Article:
(4) Coordination with NGO
Non-governmental organizations (NGO) engaging in cooperation at the private-sector level are also an important part of Japan's economic assistance.
This is especially so since NGO activities have an ability to engage in carefully individualized grassroots cooperation unmatched by the government's efforts, and the government intends to strengthen coordination and solidarity with the NGO in order to make total Japanese economic cooperation more effective and more meaningful.
5. Japanese and International Trends in Assistance
(1) Multilateral Assistance and Bilateral Assistance
Some of the industrialized countries have recently soured on multilateral assistance (e.g., disbursements to international financial and development institutions), and the negotiations on subscriptions and replenishments for these international development financial institutions have not always been easy. Believing that multilateral assistance is advantageous in offering the specialist resources of the international organizations, Japan, as a responsible member of the international community, intends to continue to work for its expansion and enhancement.
(2) Project Assistance and Non-project Assistance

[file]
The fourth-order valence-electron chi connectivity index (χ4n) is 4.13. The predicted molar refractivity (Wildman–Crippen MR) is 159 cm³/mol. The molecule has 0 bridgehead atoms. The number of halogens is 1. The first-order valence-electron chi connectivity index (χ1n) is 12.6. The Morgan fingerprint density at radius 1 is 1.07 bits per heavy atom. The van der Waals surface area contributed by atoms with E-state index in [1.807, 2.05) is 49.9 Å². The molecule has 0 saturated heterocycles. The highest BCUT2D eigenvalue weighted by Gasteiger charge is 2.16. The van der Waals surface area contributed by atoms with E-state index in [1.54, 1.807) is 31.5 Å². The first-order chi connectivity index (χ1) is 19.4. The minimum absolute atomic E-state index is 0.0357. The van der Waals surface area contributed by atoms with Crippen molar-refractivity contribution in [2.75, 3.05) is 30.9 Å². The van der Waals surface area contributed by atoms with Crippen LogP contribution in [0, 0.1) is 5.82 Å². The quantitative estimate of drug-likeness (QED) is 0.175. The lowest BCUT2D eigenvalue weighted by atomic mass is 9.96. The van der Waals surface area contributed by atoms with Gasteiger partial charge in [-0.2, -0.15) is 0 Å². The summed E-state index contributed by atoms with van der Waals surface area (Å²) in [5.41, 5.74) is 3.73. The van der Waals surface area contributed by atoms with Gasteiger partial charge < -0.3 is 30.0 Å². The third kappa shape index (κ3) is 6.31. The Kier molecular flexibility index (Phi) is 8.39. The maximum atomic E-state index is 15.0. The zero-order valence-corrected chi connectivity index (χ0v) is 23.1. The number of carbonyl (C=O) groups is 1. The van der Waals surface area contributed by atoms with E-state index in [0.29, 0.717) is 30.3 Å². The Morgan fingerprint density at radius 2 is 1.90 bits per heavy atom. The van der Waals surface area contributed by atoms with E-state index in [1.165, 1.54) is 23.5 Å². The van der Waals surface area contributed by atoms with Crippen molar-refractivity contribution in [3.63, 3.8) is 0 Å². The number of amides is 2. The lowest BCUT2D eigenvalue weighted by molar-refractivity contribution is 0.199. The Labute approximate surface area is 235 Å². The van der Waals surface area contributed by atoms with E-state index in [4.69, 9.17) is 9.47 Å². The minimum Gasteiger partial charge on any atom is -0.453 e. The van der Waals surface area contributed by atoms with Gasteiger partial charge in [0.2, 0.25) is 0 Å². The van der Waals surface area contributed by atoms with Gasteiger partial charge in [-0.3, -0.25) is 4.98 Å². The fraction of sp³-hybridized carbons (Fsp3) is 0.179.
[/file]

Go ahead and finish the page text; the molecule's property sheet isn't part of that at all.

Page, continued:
Some people in certain industrialized countries argue that assistance to countries facing severe economic arises should emphasize commodity loans, debt relief, and other quick-acting non-project assistance which will contribute directly to the improvement of their international balances of payments rather than project assistance which requires domestic capital and considerable time before its impact is felt. Believing that assistance should support the self-help efforts of the developing countries themselves, Japan has long emphasized project assistance. However, Japan is not adverse to implementing non-project assistance when appropriate in light of bilateral relations with the recipient country and that country's international balance of payments, its economic situation, and other factors.